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The conversation around Bitcoin’s negative environmental impact isn’t new, but as its value soars past $64,000 (as of 14th April), and, most importantly, its trading volumes are at a record high, it is becoming harder to ignore.
According to research published by cryptocurrency economist Alex De Vries, Bitcoin's energy use this year will rival that of all cloud-computing data centres globally.
Carbon offsetting is not a feasible solution to this problem - there’s is already a huge amount to offset, which doesn’t take into account the pace at which Bitcoin and other cryptoassets are seeing mainstream adoption. The focus should be on developing cleaner solutions so that a larger portion of Bitcoin mining and trading relies on clean energies and there is less to offset in the first place!
Another option is to prioritise “cleaner protocols”: protocols that require less energy consumption. For example, at the beginning of this year, enterprise blockchain company Ripple pledged to achieve carbon net-zero by 2030, supported in large part by partnering with the XRP Ledger Foundation in order to decarbonize public blockchains. Ripple is not the only one in that category, either. There are considerations for a range of stakeholders here:
Should the public be made more aware of the ecological implications of each protocol (especially retail traders, who may have less knowledge of the technical intricacies of the assets they trade-in)?
Similarly, as blockchain adoption goes increasingly mainstream for enterprise applications, it would be interesting to see the extent to which ecological implications are taken into account as companies chose technological providers and partners –should there be more awareness around that too?
I also wonder whether regulators should show more support for cleaner protocols – without overregulating or impairing competition in this nascent space. Regulators are driving some of the growing public awareness, both at the individual trader level and that of SMEs and larger enterprises that are transforming their infrastructure through blockchain.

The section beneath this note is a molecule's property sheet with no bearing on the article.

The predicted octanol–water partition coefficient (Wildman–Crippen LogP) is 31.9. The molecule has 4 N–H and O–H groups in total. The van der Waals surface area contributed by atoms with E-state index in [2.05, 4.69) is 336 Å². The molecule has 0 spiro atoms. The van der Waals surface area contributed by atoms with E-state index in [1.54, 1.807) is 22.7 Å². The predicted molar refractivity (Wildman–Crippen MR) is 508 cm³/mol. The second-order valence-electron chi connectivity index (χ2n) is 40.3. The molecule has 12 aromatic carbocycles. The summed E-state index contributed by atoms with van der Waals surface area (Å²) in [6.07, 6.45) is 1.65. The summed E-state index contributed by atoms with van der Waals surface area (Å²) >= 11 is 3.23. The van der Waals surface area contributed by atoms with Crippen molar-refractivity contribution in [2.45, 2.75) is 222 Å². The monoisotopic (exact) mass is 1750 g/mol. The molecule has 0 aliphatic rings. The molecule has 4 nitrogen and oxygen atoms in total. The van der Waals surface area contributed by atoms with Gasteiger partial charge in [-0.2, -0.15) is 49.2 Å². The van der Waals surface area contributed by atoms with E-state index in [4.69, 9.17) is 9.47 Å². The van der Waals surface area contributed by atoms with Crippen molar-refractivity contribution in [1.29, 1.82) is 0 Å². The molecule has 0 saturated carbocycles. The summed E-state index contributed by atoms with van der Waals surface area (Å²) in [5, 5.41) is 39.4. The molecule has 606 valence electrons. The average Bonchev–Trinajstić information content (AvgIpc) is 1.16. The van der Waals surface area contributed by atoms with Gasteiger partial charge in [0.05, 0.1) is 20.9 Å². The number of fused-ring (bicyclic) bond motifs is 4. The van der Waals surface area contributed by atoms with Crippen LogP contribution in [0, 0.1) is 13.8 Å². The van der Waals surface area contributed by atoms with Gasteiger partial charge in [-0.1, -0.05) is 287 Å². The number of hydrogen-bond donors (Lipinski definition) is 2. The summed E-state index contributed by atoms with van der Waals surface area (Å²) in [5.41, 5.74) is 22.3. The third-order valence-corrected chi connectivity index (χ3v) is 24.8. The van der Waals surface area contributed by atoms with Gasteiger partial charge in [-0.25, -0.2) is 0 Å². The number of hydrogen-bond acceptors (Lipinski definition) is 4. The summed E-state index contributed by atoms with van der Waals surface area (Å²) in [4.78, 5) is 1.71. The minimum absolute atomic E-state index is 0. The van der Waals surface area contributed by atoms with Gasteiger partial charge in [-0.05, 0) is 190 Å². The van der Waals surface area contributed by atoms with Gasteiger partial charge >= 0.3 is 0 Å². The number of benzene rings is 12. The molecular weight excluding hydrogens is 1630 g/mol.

Another idea would be to direct some of the outsized wealth created by Bitcoin to developing cleaner energy solutions. It is well known that Bitcoin has created large pockets of wealth for individual and institutional investors alike. It is also known that among all the industries innovating, cleantech and the development of new forms of energy are particularly heavy in terms of resource consumption and funding requirements. I would argue for combining the two and somehow have the outsized wealth “give back” to the community by investing in cleantech.
I would imagine broad support from large niches of public opinion in the short term. This could be achieved through a combination of private initiative and philanthropy, but also some decisive public policy action in that sense. Regardless of how to instrument it, this would turn the problem into part of the solution, let alone generating massive positive externalities that could benefit a number of crucial aspects of mankind, beyond tactical Bitcoin operations.